Lamborghini is the world’s craziest supercar maker — here’s how it came to be
This INCREDIBLE story in pictures was originally posted at businessinsider.com (Click here for the full article)
writen by: Benjamin Zhang
In the process, Lamborghini has given the world some of most insane and iconic cars in recent memory.
Here’s how Lamborghini became Lamborghini!
For most people, this the vision that comes to mind when you mention the name “Lamborghini.” But that wasn’t always the case.
After World War II, Ferruccio Lamborghini found great success making farm equipment for rebuilding Europe. As a result, the wealthy entrepreneur acquired a fleet of the finest sports cars the continent had to offer.
So how did Lamborghini go from tractor-maker to supercar legend? It depends on who you ask.
One version of the story says Ferruccio Lamborghini decided to build his own cars after being told off by Enzo Ferrari for complaining about repeated repairs to a Ferrari sports car.
Another version of the story says that Lamborghini realized that the sports-car business could return solid profits. The truth is probably somewhere in the middle.
A long-time fan of bull fighting and born under the sign of the Taurus himself, Lamborghini used the symbol of a raging bull as the company’s logo. The company would go on to name all of their cars after fighting bulls or aspects from the bullfighting world.
Lamborghini’s sports-car venture debuted in 1963 with the stylish 350GT and later …
… a handful of 350 GTS convertibles.
Ferruccio Lamborghini certainly had an eye for talent.
To create the 350’s stunning bodywork, Lamborghini hired the designers at Milan-based Carrozzeria Touring. Touring had a track record for turning out crowd favorites.
Not only did Touring design Aston Martin’s iconic DB5 (seen here in James Bond trim) …
… the firm also designed many of the bodies for Ferrari’s first commercial hit, the 166.
Lamborghini needed to design and build an engine from scratch to power his sports car. To create the engine, Lamborghini tapped the services of former Ferrari development chief Giotto Bizzarrini.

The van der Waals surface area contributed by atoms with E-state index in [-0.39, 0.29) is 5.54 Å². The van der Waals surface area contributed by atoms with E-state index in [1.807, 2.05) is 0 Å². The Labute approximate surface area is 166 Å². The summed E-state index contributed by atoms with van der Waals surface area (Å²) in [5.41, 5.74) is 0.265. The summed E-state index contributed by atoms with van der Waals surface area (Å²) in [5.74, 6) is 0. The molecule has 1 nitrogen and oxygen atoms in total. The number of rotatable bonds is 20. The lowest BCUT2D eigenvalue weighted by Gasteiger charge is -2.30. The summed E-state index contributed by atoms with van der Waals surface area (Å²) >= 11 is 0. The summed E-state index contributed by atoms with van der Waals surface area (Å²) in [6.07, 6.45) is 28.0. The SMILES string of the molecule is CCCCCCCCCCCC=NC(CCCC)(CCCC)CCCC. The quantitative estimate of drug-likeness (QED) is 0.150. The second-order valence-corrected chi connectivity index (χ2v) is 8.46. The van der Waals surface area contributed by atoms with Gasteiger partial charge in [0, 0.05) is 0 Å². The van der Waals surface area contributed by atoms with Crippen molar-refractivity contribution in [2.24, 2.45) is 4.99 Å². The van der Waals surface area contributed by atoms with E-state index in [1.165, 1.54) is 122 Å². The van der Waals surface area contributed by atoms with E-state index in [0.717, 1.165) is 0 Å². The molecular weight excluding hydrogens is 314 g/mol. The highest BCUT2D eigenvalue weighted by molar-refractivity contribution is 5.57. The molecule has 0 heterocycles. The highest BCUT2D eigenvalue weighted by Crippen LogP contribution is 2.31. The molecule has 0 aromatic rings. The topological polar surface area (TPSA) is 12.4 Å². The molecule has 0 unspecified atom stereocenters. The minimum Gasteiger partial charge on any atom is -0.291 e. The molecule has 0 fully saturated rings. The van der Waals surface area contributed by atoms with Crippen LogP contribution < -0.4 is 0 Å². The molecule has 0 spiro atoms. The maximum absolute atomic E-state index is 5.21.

While at Ferrari, Bizzarrini oversaw the development of such legendary cars as the 250 GTO.
The Bizzarrini-designed 3.5-liter, V12 engine turned out to be immensely powerful and offered engineers a great platform to improve and build upon.
Through the decades, the Bizzarrini engine got bigger, more powerful, more refined and more technology advanced.
In fact, Lamborghini employed versions of the Bizzarrini engine all the way through the Murciélago, which ceased production in 2010.
As a follow up to the stylish, but very conventional, GT cars, Lamborghini went bold with the Miura.
Often seen as the first true supercar, the Miura is named after the long line of fighting bulls bred by the Miura Cattle Ranch in Seville, Spain.
The Miura debuted at the 1966 Geneva Motor Show, and its futuristic lines stunned the show floor. The car featured a level of styling the public had never seen before.
This raging bull’s exotic shape was penned by Marcello Gandini of the Bertone design firm. This would be the first of several iconic cars Gandini would go on to design for Lamborghini.
Like the company’s GT cars, the Miura was powered by the Bizzarrini V12 engine. This time, it was mounted in the middle of the car, behind the driver, as opposed to the more conventional front-engine layout.
Even with the popularity of the Miura, Lamborghini couldn’t find the financial resources to sustain control of the car company bearing his name. In 1972, Lamborghini was forced to the sell the automaker to a Swiss group.
After Ferruccio left the company, Lamborghini changed hands several times and even ended up in receivership for several years before being purchased by Chrysler in 1987.
… the Jarama …
In 1974, Lamborghini struck pay dirt with the Countach, whose up-swinging doors would become synonymous with the brand. The name comes from an Italian saying, which roughly translated is “Holy cow!” Indeed!
To create the Countach, Lamborghini went back to the formula that made the Miura a critical and sales success.
The engine is a larger and more powerful version of the V12 Bizzarrini design from years ago and …
… the body was once again designed by Gandini.
For the next decade and a half, the Countach would allow Lamborghini to compete head-to-head with Ferrari at high-end showrooms around the world. But when it came to the fight for teenage-bedroom-wall poster space, the Countach won by a country mile.